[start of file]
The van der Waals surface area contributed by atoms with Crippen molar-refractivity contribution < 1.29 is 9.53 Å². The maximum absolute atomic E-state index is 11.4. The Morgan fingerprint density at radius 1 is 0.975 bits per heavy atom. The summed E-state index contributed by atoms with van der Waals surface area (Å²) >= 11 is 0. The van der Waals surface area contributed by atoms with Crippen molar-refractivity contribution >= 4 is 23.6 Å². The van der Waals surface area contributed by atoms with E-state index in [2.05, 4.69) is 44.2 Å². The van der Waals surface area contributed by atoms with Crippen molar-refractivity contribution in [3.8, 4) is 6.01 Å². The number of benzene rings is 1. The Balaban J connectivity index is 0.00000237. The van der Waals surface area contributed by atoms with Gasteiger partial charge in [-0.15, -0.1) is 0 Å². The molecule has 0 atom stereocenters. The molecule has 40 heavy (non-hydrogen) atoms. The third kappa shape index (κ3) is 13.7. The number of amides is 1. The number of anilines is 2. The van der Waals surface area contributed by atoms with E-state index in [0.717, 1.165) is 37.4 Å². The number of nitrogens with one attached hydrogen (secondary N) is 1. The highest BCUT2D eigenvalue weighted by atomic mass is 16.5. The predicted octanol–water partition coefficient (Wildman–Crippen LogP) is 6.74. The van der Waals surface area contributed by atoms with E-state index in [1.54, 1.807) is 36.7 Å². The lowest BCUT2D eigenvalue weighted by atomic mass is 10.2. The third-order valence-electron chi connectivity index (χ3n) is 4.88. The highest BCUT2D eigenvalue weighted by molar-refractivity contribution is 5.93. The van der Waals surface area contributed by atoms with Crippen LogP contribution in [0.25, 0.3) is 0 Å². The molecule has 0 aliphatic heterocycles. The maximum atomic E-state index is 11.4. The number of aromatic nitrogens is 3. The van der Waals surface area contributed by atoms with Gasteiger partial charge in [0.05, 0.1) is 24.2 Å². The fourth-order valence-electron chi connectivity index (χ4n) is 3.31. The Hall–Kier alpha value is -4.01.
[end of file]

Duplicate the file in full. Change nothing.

The van der Waals surface area contributed by atoms with Crippen molar-refractivity contribution < 1.29 is 9.53 Å². The maximum absolute atomic E-state index is 11.4. The Morgan fingerprint density at radius 1 is 0.975 bits per heavy atom. The summed E-state index contributed by atoms with van der Waals surface area (Å²) >= 11 is 0. The van der Waals surface area contributed by atoms with Crippen molar-refractivity contribution >= 4 is 23.6 Å². The van der Waals surface area contributed by atoms with E-state index in [2.05, 4.69) is 44.2 Å². The van der Waals surface area contributed by atoms with Crippen molar-refractivity contribution in [3.8, 4) is 6.01 Å². The number of benzene rings is 1. The Balaban J connectivity index is 0.00000237. The van der Waals surface area contributed by atoms with Gasteiger partial charge in [-0.15, -0.1) is 0 Å². The molecule has 0 atom stereocenters. The molecule has 40 heavy (non-hydrogen) atoms. The third kappa shape index (κ3) is 13.7. The number of amides is 1. The number of anilines is 2. The van der Waals surface area contributed by atoms with E-state index in [0.717, 1.165) is 37.4 Å². The number of nitrogens with one attached hydrogen (secondary N) is 1. The highest BCUT2D eigenvalue weighted by atomic mass is 16.5. The predicted octanol–water partition coefficient (Wildman–Crippen LogP) is 6.74. The van der Waals surface area contributed by atoms with E-state index in [1.54, 1.807) is 36.7 Å². The lowest BCUT2D eigenvalue weighted by atomic mass is 10.2. The third-order valence-electron chi connectivity index (χ3n) is 4.88. The highest BCUT2D eigenvalue weighted by molar-refractivity contribution is 5.93. The van der Waals surface area contributed by atoms with Crippen LogP contribution in [0.25, 0.3) is 0 Å². The molecule has 0 aliphatic heterocycles. The maximum atomic E-state index is 11.4. The number of aromatic nitrogens is 3. The van der Waals surface area contributed by atoms with Gasteiger partial charge in [0.05, 0.1) is 24.2 Å². The fourth-order valence-electron chi connectivity index (χ4n) is 3.31. The Hall–Kier alpha value is -4.01.